Biologics for psoriatic arthritis

Which biologic is best for psoriatic arthritis?

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Which biologic is best for psoriatic arthritis?

Psoriatic arthritis (PsA) is a chronic autoimmune condition — it causes the immune system to attack joints and, sometimes, other tissues. PsA usually develops in people who already have the skin condition psoriasis.

“As we see newer epidemiology studies, we’re beginning to realize that the disease is more common than we thought, historically,” Dr. Philip Mease, a clinical professor at the University of Washington School of Medicine and the Director of Rheumatology Research at Swedish medical Center, in Seattle, told Medical News Today.

Biologics for psoriatic arthritis: Everything you need to know

“Psoriasis is a relatively common condition that occurs in up to about 3% of the population,” he continued, “and we think that PsA then occurs in up to about 30% of those patients.”

A person with PsA may develop inflammation in any joint. The inflammation may also occur where tendons or ligaments attach to bones, an issue that doctors call enthesitis. In addition, PsA can affect the skin, nails, or both.

To help reduce the disease activity and slow the progression of PsA, rheumatologists prescribe medications known as disease-modifying antirheumatic drugs (DMARDs).

Historically, methotrexate was often the DMARD of choice. It is a traditional drug that targets the entire immune system. In recent years, however, biologic DMARDs have played an increasing role in PsA treatment.

Biologics are a type of targeted drug made from genetically engineered proteins. They reduce inflammation by blocking the action of specific proteins or cells in the immune system.

This article provides an overview of the available biologics that can help treat PsA. It also describes the strategies that doctors may use to manage the risk of side effects.

What types of biologics can treat PsA?

The Food and Drug Administration (FDA) have approved several biologics to treat PsA. These medications fall into four categories:

  • tumor necrosis factor (TNF) inhibitor
  • interleukin-17 (IL-17) inhibitor
  • interleukin-12/23 (IL-12/23) inhibitor
  • T-cell blocker

A person with PsA may have to try multiple biologics to find the type that works best for them. If one drug is ineffective or causes any disruptive side effects, the doctor may prescribe another type of biologic or a nonbiologic DMARD.

“There is no single biologic agent that is best for everyone with PsA,” Dr. Brett Smith — a rheumatologist at Blount Memorial Physicians Group, in Maryville, TN, and the East Tennessee Children’s Hospital, in Knoxville, told MNT.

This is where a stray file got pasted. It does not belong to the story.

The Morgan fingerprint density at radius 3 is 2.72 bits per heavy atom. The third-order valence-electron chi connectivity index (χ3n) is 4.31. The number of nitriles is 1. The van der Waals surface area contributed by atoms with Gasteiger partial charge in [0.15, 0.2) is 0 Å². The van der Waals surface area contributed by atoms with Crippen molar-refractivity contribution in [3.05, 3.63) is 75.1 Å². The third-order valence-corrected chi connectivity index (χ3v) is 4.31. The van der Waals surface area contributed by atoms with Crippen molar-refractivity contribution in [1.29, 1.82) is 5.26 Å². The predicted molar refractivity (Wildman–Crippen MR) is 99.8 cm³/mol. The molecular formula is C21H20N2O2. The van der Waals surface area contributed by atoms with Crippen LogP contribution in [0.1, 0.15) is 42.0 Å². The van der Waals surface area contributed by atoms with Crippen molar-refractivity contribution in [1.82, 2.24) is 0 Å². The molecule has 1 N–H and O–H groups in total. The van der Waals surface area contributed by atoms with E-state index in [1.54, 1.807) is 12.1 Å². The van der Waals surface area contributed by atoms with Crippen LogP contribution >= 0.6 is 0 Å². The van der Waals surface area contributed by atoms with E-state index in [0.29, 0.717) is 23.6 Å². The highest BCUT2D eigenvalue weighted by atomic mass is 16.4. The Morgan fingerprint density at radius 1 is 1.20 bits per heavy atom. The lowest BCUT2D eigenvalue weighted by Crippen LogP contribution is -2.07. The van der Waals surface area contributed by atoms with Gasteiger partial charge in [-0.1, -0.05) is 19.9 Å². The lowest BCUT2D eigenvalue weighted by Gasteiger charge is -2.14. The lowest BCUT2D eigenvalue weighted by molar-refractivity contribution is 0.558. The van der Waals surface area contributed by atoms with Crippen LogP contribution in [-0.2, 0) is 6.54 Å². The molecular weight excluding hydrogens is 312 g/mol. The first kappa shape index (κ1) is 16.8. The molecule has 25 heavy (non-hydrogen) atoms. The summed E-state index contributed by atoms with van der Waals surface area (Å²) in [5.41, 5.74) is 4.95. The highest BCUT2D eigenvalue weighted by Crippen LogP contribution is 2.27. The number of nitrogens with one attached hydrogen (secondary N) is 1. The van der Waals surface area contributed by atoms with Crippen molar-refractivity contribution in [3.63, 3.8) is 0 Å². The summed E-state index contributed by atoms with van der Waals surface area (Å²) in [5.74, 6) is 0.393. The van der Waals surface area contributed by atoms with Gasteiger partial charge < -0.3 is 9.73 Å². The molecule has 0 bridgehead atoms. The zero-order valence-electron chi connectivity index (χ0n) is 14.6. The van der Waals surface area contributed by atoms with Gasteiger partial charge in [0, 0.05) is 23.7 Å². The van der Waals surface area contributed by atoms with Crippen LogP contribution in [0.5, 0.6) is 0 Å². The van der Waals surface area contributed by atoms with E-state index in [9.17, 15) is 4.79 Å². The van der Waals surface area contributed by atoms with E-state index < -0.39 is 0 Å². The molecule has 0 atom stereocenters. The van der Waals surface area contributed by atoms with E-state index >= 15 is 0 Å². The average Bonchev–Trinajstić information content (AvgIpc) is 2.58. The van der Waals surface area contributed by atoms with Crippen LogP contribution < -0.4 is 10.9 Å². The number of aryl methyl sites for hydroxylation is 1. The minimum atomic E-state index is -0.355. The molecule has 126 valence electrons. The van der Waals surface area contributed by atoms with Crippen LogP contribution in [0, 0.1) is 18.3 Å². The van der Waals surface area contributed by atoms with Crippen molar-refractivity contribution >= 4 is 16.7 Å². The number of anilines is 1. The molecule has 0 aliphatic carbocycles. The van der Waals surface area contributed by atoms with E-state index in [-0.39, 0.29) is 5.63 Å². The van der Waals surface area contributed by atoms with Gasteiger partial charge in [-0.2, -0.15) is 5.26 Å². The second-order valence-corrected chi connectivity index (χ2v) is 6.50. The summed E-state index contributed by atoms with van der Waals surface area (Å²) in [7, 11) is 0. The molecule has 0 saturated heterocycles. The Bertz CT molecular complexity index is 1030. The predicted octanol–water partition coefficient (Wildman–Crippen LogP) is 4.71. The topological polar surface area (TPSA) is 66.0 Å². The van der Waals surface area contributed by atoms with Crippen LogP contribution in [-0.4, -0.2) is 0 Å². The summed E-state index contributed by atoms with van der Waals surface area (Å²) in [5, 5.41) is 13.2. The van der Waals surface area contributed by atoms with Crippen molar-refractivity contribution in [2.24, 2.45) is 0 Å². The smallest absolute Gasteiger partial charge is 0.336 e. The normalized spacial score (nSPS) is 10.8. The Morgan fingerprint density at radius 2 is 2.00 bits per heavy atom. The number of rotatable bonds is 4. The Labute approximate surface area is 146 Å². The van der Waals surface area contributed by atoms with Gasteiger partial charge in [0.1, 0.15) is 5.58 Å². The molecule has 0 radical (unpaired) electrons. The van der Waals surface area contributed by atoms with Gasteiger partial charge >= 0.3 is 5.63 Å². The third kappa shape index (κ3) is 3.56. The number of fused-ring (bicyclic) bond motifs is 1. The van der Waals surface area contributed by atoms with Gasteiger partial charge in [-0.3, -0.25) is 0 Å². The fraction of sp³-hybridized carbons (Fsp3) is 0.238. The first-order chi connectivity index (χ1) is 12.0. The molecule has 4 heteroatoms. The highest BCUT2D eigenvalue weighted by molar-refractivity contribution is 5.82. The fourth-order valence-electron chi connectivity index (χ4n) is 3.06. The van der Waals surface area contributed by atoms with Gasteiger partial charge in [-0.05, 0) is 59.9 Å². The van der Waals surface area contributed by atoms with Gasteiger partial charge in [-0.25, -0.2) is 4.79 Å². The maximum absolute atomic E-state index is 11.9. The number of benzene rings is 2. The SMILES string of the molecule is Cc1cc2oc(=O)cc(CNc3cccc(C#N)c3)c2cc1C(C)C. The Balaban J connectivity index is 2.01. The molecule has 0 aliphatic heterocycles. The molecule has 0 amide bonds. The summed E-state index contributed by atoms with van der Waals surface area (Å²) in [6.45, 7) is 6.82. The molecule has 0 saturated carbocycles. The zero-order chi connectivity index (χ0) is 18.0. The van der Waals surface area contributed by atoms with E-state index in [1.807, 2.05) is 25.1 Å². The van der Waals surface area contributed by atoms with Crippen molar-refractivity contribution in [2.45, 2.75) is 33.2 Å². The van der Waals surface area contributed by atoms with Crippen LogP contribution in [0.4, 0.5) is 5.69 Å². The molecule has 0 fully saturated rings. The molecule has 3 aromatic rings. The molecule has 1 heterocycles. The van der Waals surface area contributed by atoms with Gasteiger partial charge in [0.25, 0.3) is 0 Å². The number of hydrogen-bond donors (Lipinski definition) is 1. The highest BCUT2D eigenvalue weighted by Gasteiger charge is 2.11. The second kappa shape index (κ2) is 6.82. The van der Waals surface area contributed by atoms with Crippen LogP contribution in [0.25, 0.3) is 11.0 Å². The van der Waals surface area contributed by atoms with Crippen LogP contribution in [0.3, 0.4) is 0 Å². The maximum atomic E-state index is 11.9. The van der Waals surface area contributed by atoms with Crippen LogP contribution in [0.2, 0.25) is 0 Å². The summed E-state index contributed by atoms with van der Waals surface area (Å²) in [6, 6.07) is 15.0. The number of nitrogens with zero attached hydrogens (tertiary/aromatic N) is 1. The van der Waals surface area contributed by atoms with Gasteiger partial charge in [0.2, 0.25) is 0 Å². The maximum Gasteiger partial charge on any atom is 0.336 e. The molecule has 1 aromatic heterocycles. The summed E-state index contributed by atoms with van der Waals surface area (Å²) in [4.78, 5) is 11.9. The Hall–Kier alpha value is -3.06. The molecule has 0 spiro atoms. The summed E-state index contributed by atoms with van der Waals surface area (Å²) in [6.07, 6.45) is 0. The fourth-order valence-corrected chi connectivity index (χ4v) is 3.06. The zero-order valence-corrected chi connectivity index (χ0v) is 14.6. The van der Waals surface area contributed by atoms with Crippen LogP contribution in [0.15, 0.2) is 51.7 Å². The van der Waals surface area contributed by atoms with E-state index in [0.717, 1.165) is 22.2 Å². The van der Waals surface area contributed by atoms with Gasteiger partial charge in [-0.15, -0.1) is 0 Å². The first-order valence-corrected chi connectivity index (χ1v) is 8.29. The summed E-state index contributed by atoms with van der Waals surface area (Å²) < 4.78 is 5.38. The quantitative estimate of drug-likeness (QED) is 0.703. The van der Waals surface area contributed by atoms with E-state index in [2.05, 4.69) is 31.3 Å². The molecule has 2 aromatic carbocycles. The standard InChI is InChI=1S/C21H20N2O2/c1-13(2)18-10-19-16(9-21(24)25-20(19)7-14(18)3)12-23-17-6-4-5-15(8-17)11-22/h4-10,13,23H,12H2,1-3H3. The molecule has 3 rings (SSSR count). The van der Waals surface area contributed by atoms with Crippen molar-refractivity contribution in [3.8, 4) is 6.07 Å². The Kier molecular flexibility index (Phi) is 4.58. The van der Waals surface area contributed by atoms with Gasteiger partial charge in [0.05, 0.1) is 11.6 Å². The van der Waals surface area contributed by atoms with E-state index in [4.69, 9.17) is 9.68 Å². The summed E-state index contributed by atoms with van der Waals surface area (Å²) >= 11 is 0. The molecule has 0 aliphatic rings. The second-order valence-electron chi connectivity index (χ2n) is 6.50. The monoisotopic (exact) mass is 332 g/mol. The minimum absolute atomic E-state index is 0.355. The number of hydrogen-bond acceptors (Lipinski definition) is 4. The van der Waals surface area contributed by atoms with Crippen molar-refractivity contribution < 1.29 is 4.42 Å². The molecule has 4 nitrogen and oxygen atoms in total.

“I would encourage patients to speak with their rheumatologist about options for treatment and which drugs may be appropriate for them,” Dr. Smith continued.

Compared with conventional DMARDs, biologics are often “far superior,” in terms of reducing inflammation, swelling, and pain, Dr. Smith said. He added that many people find the side effects of biologics to be easier to tolerate than those of methotrexate.

In rare cases, however, biologics can cause severe side effects. Also, because they are relatively new forms of treatment, data regarding the safety of long-term use have been limited.

“We do not have very long-term data yet,” Dr. Rajat Bhatt, a rheumatologist at Prime Rheumatology, in Richmond, TX, explained. “There might be unknown risks.”

TNF inhibitors

For most people with active PsA, TNF inhibitors are the first line of treatment recommended by the American College of Rheumatology and National Psoriasis Foundation.

The FDA have approved the following TNF inhibitors for treating PsA:

  • adalimumab (Humira)
  • certolizumab pegol (Cimzia)
  • etanercept (Enbrel)
  • golimumab (Simponi, Simponi Aria)
  • infliximab (Remicade)

If a person is taking Remicade or Simponia Aria, they will visit their doctor’s office or an infusion clinic to receive the drug by intravenous infusion — an IV.

Other types of TNF inhibitors are injected under the skin.

How they work

In people with PsA, the body produces too much of a protein that drives inflammation — called TNF-alpha — in the skin or joints.

TNF inhibitors help block the production of this protein, which can thereby reduce inflammation.

According to a summary of evidence published in Expert Review of Clinical Pharmacology, clinical trials have shown that all five types of TNF inhibitors can limit the progression of PsA.

Side effects

TNF inhibitors suppress the immune system. As a result, they raise the risk of infection, such as influenza or sinus infection.

Other potential side effects of TNF inhibitors include a rash, headaches, nausea, and pain and swelling at the injection site.

In rare cases, people taking TNF inhibitors have experienced more severe adverse effects, including:

  • serious allergic reactions
  • serious infections
  • liver problems
  • nervous system problems
  • lupus-like syndrome
  • a low blood count
  • lymphoma and other types of cancer
  • heart failure

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